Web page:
The first book, Stealing Magnolias, was a very personal book. “There were many intimate vignettes taken throughout the house, like a café au lait served in the morning or a beautiful banana truffle adapted from a recipe I remembered as a child.
“New Orleans feeds all the senses,” Shriver said. “For me, ‘chic’ is another word for beauty. It could be the scent of a perfume, or a bottle of wine just poured, or the color of flowers on the table, or a person walking down the street with a bigger-than-life attitude.
“I opened Stealing Magnolias with a beautiful quote by Roald Dahl: ‘And above all, watch with glittering eyes the whole world around you because the greatest secrets are always hidden in the most unlikely places. Those who don’t believe in magic will never find it.’’
Read the full story at THE CHIC.
July 19, 2014
July 18, 2014
For the past three decades, Ziggi Golding has set the bar for a standard of originality and creativity in the fine art and commercial photography worlds. She is devoted to cultivating talent and style within her roster of artists. As she notes, “I’m an enabler. I like to help people develop and realize their dreams.”
Since first becoming an agent in 1983, Ms. Golding has developed the careers of many of the top talents in the art, photographic, fashion, film, and music industries today. She sits down with The Click to discuss a life in photography.
Ms. Golding remembers, “Growing up in Jamaica, my mom always had a Roliflex. It was the one you looked down in. It was unusual then. It’s interesting that photography wasn’t my love. It was painting and drawing, art in its trues form. But I got interested in photography when I fell int modelling at the end of the 70s.
“As a job, I didn’t find modeling that interesting. I was more into the process of photography itself. After about six years in the industry, I started my own agency, the Z Agency. I wanted to protect models, as they were young and put in compromising positions. I also thought modeling was what you do when you didn’t know what to do with your life.
“I chose interesting people with a good look, amazingly talented people, and I started representing photographers early on like Andrew McPherson, and Geoff Stern, who had made the film, ‘Underground.’ It was part of my role to make things happen on a bigger level. For the ‘Underground’ I helped make a deal with Palace Pictures and Collin Callender, who went on to be the President of HBO Films. I made an early point of generating original work, in addition to booking people.
“With i-D and The Face, all through the 80s, two thirds of the content was connected with Z Agency, whether it was the photographers, models, stylists, make-up or hair. However I was not fulfilled by the modeling side of the industry. I was more interested in being the master of the project.”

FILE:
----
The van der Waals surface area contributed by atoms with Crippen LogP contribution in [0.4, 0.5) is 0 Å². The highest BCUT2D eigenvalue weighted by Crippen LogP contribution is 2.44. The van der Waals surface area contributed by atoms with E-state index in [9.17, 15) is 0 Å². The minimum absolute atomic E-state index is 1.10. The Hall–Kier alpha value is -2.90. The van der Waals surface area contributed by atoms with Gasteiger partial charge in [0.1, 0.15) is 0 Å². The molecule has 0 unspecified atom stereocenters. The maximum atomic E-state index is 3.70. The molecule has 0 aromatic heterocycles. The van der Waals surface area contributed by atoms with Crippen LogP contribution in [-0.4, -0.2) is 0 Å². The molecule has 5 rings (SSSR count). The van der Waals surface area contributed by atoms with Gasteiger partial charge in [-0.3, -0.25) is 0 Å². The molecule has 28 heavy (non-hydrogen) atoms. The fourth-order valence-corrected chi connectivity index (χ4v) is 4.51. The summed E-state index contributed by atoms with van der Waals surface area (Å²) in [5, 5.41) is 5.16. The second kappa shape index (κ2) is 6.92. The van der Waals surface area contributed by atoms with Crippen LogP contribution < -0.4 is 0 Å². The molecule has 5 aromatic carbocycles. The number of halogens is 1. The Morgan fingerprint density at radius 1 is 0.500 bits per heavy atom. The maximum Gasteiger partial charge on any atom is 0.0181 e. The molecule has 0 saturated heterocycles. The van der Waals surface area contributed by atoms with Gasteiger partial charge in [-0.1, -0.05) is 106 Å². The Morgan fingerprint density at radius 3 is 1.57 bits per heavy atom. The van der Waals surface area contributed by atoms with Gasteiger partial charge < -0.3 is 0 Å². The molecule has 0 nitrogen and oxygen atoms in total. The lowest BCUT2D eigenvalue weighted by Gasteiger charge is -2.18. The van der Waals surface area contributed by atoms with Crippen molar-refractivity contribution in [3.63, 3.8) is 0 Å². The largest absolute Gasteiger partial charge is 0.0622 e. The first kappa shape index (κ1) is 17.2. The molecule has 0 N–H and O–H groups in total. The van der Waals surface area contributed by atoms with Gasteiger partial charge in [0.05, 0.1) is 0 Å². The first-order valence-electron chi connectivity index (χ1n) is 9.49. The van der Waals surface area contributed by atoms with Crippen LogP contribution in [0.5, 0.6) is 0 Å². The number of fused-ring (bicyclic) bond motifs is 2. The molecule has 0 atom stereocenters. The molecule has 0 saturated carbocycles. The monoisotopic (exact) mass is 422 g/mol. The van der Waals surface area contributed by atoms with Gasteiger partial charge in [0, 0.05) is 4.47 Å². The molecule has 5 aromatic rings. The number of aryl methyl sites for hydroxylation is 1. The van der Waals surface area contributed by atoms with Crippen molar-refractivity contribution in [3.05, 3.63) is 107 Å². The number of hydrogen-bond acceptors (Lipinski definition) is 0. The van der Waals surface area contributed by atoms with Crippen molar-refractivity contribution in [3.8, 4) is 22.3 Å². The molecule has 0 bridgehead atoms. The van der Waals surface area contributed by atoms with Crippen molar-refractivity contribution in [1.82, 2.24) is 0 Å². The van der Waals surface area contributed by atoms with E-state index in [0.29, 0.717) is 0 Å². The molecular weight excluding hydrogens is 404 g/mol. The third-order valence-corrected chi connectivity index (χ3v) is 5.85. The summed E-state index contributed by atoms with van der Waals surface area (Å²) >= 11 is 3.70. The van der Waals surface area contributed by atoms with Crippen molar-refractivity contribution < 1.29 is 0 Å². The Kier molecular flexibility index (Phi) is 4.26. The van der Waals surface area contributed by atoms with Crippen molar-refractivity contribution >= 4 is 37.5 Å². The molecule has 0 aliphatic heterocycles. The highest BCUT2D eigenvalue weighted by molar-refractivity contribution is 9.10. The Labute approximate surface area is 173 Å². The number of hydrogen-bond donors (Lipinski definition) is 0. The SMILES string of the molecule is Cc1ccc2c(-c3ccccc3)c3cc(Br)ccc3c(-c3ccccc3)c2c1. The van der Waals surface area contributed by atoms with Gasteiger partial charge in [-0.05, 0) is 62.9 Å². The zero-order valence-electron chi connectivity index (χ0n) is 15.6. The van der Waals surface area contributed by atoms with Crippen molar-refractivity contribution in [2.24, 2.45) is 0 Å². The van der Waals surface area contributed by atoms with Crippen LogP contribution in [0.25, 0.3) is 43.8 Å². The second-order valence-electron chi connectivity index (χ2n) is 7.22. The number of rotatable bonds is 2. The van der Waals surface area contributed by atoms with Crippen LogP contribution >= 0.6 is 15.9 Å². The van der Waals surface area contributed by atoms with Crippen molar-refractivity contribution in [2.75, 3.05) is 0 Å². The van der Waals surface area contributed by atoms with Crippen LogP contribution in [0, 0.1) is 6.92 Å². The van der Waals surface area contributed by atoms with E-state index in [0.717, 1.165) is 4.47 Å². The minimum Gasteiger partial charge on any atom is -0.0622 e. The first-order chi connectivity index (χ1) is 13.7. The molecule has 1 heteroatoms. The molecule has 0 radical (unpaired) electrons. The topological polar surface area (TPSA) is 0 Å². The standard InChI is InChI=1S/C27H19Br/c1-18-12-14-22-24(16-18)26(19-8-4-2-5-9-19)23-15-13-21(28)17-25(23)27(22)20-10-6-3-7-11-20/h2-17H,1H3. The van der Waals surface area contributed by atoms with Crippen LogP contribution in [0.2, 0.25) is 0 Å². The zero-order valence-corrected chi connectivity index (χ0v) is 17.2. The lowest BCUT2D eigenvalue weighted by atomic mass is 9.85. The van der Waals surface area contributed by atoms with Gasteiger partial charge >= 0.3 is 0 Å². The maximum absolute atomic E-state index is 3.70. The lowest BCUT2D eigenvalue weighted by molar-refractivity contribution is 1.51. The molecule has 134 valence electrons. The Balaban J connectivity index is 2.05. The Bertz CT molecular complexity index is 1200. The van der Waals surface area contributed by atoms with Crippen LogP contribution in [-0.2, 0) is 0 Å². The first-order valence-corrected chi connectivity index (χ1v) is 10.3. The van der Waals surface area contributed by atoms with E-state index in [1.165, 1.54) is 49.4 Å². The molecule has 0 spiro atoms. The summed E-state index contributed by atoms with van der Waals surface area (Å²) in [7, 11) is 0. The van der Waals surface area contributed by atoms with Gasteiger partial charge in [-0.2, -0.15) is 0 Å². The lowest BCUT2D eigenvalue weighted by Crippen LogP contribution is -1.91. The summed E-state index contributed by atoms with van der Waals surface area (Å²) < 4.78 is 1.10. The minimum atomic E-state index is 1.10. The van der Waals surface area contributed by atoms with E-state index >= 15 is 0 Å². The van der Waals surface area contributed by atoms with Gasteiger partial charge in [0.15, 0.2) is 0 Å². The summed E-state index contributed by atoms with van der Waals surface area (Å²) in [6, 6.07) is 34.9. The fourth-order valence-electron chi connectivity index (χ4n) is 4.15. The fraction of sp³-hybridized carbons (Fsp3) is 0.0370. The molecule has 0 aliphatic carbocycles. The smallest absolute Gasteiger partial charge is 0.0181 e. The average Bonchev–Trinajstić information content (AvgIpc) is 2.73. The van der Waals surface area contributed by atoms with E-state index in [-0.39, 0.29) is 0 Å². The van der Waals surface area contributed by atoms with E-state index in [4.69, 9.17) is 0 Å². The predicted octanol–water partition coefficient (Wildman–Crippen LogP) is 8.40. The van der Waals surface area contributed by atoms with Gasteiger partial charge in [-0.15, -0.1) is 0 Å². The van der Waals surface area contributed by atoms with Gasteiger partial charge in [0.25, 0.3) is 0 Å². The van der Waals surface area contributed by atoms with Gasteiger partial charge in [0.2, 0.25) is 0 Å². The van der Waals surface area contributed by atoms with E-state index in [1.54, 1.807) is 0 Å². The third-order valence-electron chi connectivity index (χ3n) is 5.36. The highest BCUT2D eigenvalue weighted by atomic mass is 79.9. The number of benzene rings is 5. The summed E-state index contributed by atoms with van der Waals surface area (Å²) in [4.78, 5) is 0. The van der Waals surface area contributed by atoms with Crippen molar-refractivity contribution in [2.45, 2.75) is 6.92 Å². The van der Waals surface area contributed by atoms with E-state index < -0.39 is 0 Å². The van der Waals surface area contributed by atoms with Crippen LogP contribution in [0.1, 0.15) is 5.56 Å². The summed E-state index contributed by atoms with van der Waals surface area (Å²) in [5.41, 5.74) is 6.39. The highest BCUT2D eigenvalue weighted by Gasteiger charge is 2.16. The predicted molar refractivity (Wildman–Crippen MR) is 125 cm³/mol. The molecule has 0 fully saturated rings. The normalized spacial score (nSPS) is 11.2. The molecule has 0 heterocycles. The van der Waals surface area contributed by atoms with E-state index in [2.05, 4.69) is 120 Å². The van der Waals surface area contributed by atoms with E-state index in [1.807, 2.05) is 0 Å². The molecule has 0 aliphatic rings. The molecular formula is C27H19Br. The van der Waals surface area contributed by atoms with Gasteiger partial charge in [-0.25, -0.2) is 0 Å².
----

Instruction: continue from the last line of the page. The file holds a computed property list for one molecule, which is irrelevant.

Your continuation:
Read the full story at THE CLICK.
July 15, 2014
Freddie Leiba is the embodiment of elegance. He is at once both very cool, and warm. His lyrical voice soothes and charms. Once seated in his resplendent abode in midtown Manhattan, Mr. Leiba begins to reflect on the early days, and how they laid the path to a life in fashion, photography, and style that is undeniably glamorous. His vision has been seen on some of the most beautiful women of our time, from Iman to Beyonce, Meryl Streep to Sandra Bullock. He recounts his humble beginnings, and the path he took, back and forth across the Atlantic, though our story begins in the Caribbean.
Mr. Leiba recounts, “I was born in Trinidad and left at the end of the 1950s to go to England. When I grew up, there was no TV. Instead you joined the library and hopefully, you for a good book. I remember as a young boy, my mother took me for a walk one Sunday, as we often did, and we saw Rita Hayworth filming ‘Fire Down Below.’ I had never seen anyone like that in life. I was fascinated by this woman who looked like a goddess on a Caribbean island.
“I would go to the library and research books, then to the movies where it would cost twenty-five cents to see a double feature. I felt at home in this world, but it still felt untouchable. I didn’t think there was any way I would ever be a part of a world like this.
“When I went to London, I really found my place. I just fell into the right group of people. I was attending the Royal College of Art, the most prestigious, most respected art school in the world. I drew incessantly. I drew women in dresses. I was obsessed.
“My mother was broad-minded and had no problems with me doing dress design. She sewed for a living, and taught herself how to sew, and how to play the piano. She worked and worked and worked—and never complained about anything. Everything starts at home, no matter how rich or poor you are. She was a single mother. She did everything to make everything possible for me. I will never forget that. I wouldn’t ever disappoint her even though she’d dead now. She worked so hard to get me to the place I am. I still feel I have to shine. I just have to do it.”